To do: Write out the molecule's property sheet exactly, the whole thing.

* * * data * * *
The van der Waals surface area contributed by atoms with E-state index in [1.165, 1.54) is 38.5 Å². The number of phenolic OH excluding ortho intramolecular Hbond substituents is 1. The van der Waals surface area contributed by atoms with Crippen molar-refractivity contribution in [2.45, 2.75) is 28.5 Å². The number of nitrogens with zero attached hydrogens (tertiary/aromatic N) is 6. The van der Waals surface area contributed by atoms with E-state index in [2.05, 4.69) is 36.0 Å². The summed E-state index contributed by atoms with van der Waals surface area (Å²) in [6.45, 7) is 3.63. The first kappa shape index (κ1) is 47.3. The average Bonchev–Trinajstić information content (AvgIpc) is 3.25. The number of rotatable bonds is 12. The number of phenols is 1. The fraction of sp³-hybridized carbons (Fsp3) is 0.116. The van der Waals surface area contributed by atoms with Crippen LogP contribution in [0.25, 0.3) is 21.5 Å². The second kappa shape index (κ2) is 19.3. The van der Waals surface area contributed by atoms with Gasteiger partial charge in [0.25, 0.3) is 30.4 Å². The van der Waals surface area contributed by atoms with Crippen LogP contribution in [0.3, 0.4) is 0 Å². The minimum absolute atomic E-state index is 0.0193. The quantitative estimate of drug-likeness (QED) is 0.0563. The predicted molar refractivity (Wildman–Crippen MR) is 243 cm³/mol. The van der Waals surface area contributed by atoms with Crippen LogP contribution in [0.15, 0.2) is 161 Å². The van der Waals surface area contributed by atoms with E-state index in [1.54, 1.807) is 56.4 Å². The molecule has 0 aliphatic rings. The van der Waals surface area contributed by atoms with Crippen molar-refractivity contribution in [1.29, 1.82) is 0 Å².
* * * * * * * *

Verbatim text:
The van der Waals surface area contributed by atoms with E-state index in [1.165, 1.54) is 38.5 Å². The number of phenolic OH excluding ortho intramolecular Hbond substituents is 1. The van der Waals surface area contributed by atoms with Crippen molar-refractivity contribution in [2.45, 2.75) is 28.5 Å². The number of nitrogens with zero attached hydrogens (tertiary/aromatic N) is 6. The van der Waals surface area contributed by atoms with E-state index in [2.05, 4.69) is 36.0 Å². The summed E-state index contributed by atoms with van der Waals surface area (Å²) in [6.45, 7) is 3.63. The first kappa shape index (κ1) is 47.3. The average Bonchev–Trinajstić information content (AvgIpc) is 3.25. The number of rotatable bonds is 12. The number of phenols is 1. The fraction of sp³-hybridized carbons (Fsp3) is 0.116. The van der Waals surface area contributed by atoms with Crippen LogP contribution in [0.25, 0.3) is 21.5 Å². The second kappa shape index (κ2) is 19.3. The van der Waals surface area contributed by atoms with Gasteiger partial charge in [0.25, 0.3) is 30.4 Å². The van der Waals surface area contributed by atoms with Crippen LogP contribution in [0.3, 0.4) is 0 Å². The minimum absolute atomic E-state index is 0.0193. The quantitative estimate of drug-likeness (QED) is 0.0563. The predicted molar refractivity (Wildman–Crippen MR) is 243 cm³/mol. The van der Waals surface area contributed by atoms with Crippen LogP contribution in [0.15, 0.2) is 161 Å². The van der Waals surface area contributed by atoms with E-state index in [1.54, 1.807) is 56.4 Å². The molecule has 0 aliphatic rings. The van der Waals surface area contributed by atoms with Crippen molar-refractivity contribution in [1.29, 1.82) is 0 Å².